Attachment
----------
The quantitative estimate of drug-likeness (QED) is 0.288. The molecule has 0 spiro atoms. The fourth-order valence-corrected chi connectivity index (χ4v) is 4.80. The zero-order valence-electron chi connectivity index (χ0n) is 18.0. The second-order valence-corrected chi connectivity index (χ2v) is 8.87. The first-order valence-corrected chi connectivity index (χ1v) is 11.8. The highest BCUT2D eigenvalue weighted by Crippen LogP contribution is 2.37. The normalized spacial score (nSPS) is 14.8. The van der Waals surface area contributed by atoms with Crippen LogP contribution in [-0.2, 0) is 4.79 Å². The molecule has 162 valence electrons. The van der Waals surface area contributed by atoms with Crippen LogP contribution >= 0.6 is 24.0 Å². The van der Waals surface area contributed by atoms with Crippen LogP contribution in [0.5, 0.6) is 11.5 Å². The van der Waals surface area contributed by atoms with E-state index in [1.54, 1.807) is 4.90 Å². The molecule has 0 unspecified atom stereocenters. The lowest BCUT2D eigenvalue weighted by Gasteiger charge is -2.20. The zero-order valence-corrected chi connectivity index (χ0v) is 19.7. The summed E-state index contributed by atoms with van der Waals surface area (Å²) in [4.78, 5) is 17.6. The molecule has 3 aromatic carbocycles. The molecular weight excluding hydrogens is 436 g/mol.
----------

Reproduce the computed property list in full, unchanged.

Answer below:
The quantitative estimate of drug-likeness (QED) is 0.288. The molecule has 0 spiro atoms. The fourth-order valence-corrected chi connectivity index (χ4v) is 4.80. The zero-order valence-electron chi connectivity index (χ0n) is 18.0. The second-order valence-corrected chi connectivity index (χ2v) is 8.87. The first-order valence-corrected chi connectivity index (χ1v) is 11.8. The highest BCUT2D eigenvalue weighted by Crippen LogP contribution is 2.37. The normalized spacial score (nSPS) is 14.8. The van der Waals surface area contributed by atoms with Crippen LogP contribution in [-0.2, 0) is 4.79 Å². The molecule has 162 valence electrons. The van der Waals surface area contributed by atoms with Crippen LogP contribution >= 0.6 is 24.0 Å². The van der Waals surface area contributed by atoms with Crippen LogP contribution in [0.5, 0.6) is 11.5 Å². The van der Waals surface area contributed by atoms with E-state index in [1.54, 1.807) is 4.90 Å². The molecule has 0 unspecified atom stereocenters. The lowest BCUT2D eigenvalue weighted by Gasteiger charge is -2.20. The zero-order valence-corrected chi connectivity index (χ0v) is 19.7. The summed E-state index contributed by atoms with van der Waals surface area (Å²) in [4.78, 5) is 17.6. The molecule has 3 aromatic carbocycles. The molecular weight excluding hydrogens is 436 g/mol.